Why a hotel points card over a flight points card? We don’t fly all that often, and since we aren’t near a major airline hub, we don’t have a ton of loyalty towards any one carrier. (I’ve had four round trip flights in the past four years, including the two trips I just returned from. It me, international jet-setter.) Our vacations tend to be road trips, whether it’s cross-country visits to National Parks, or just around the Midwest to see friends and family. We aren’t opposed to Air BnB (and have used this option in the past), but sometimes being on the road requires the flexibility to make a last-minute hotel reservations.
My Attempt at Minimalist Travel
These trips were also an opportunity to try traveling without a rolling suitcase and in a more minimalist fashion. The second trip, in particular, was quite long and required bulkier cool weather clothes + nicer clothes + a laundry opportunity. As I mentioned above, I’ve only flown about every other year in recent years, and the last time I flew with a roller bag was 2013. I’m still hauling around a duffle bag (with a shoulder strap), but I’m in search of a travel backpack (or duffle/backpack hybrid) that will be a little easier to transition from airport to train to walking around a city. Some thoughts:
- Even though I was at a professional conference for a week, the dress code among people in my field is extremely scientist-casual. This eliminates the need for suits, dresses, garment bags, etc. I mostly wore what I wear to work, which is a sweater + jeans. There are other conferences that I know to be MUCH more professional in terms of their dress code expectations, but not this conference. That made packing easier.
- After the conference I flew to another city to meet up with some friends. We had dinner at a very fancy restaurant planned for one night, and that did require at least one nice outfit. I actually felt a little under-dressed, but I survived.
- These trips marked the first time I used packing cubes in a duffle bag. In the past, I’ve used them pretty religiously in a roller bag, but for a weekend trip to see my family they always seemed somewhat superfluous. However, they were GREAT for lengthier travel (especially my second trip where I did a load of laundry mid-trip). I love packing cubes. Don’t @ me.
- I’m not quite at the “one bag” level of minimalist packing. On these trips, I had my duffle bag for clothes+toiletries plus a small shoulder bag with my big camera, tablet, and Kindle (no laptop). YMMV depending on your computing needs – I was answering some work emails while at the conference, but I don’t mind doing this from my smartphone. If I was a more profesh blogger or needed to do more involved work from the road, I think I’d get a keyboard for my tablet or replace my older MacBook with the smallest MacBook Air. Those are not high-priority purchases right now, however.
- In the past, I’ve traveled with roller bag + a larger messenger bag. On the way home I’d check the roller bag and carry on my large messenger bag + a fold out tote bag filled with conference goodies and/or souvenirs. This time, I still traveled with the fold out tote bag, but on the way home it was only about half full with conference goodies, and I was able to put my small shoulder bag inside the tote and stay within the two bag carry on limit. My duffle was a little over-stuffed and I had to gate check it on two regional jets with tiny overhead bins.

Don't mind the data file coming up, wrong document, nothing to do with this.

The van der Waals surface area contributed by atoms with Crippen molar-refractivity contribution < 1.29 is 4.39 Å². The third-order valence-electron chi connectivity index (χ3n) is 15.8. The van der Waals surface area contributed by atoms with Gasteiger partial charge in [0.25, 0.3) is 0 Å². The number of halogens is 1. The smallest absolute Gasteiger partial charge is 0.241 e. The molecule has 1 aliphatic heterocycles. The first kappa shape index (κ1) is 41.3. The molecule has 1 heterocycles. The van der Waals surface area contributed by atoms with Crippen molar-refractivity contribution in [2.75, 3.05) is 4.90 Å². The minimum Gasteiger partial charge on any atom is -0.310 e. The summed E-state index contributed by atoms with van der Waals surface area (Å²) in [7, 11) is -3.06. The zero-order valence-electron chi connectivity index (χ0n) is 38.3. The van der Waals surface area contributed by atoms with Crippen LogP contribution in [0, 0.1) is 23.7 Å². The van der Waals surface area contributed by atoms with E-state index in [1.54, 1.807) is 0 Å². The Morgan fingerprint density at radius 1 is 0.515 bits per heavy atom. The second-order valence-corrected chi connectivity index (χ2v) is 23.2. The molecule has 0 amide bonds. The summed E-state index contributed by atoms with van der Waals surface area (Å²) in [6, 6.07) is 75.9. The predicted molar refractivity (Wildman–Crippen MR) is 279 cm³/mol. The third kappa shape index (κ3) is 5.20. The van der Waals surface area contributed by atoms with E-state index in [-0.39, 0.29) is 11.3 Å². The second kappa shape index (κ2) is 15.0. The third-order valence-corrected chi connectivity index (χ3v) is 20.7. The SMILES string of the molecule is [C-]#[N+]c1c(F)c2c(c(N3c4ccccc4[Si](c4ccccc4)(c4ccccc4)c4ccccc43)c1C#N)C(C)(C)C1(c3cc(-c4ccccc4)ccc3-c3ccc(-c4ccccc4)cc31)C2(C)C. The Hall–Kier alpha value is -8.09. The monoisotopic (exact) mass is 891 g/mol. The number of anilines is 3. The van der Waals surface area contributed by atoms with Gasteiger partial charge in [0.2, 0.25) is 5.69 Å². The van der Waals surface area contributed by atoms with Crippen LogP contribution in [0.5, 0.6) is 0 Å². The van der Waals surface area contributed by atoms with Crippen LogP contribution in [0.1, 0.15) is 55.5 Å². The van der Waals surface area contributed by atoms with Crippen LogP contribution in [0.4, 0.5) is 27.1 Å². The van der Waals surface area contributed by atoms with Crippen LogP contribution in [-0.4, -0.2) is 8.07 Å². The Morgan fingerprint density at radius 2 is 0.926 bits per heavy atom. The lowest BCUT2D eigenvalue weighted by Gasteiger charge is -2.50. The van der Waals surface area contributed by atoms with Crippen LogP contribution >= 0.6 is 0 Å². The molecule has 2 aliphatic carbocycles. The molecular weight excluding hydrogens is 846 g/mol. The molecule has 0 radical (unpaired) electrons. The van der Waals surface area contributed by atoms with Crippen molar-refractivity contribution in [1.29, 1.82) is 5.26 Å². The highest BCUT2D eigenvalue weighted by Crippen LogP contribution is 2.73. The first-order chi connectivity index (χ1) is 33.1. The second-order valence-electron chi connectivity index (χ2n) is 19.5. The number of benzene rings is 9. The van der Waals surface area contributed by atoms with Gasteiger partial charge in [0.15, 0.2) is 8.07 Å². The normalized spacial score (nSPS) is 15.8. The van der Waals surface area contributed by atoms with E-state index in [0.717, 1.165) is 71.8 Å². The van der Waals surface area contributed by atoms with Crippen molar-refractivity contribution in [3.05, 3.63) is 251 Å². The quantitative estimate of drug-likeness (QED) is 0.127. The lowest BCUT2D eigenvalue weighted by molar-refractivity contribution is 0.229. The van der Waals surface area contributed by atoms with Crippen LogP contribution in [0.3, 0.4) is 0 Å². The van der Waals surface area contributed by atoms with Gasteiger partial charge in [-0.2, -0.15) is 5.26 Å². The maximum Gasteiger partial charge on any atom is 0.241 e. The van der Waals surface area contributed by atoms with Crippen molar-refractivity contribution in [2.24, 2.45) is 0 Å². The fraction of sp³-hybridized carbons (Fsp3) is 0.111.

My takeaways: care less about what you wear (I wore comfortable yet obnoxiously bright sneakers to most of the conference because I was walking a lot), pack less and pack things that are extremely interchangeable, plan to do laundry if your trip is longer than 5-6 days, buy less stuff on your trip, travel without a laptop if possible.
What am I practicing for if I’m only traveling by air once every two years? Although my ideas for early retirement still remain fairly nebulous, they almost undoubtedly include more travel, whether that be in the form of RVing across North America or getting a Eurail pass and vagabonding across Western Europe. Although FI/RE seems pretty far off right now, frugality has enabled me to prioritize travel expenditures more frequently than I had been able to in the past. I’ve had a few friends move to Europe in the past few years, and I’d love to plan a multi-city European trip to visit them, unencumbered by bulky luggage.
Resources and inspiration for minimalist packing:
- Ms. OurNextLife’s post on minimalist work travel
- Reddit OneBag Community
- Adventures with Sarah blog, specifically her packing posts and bag posts
- Tom Bihn forums and blog
- I have a mix of older and newer Eagle Creek packing cubes. I particularly love the Clean/Dirty Half Cube for socks and underwear. I’ve had the older cubes for several years, and I more recently purchased a Specter Starter Set to give the garment folder and ultralight cubes a try.
So that’s what I’ve been up to lately. My anxiety fog seems to be lifting a bit, and I’ve had some more ideas for posts, so I’m hoping to be more regular with writing in the coming months.
Hang in there, friends!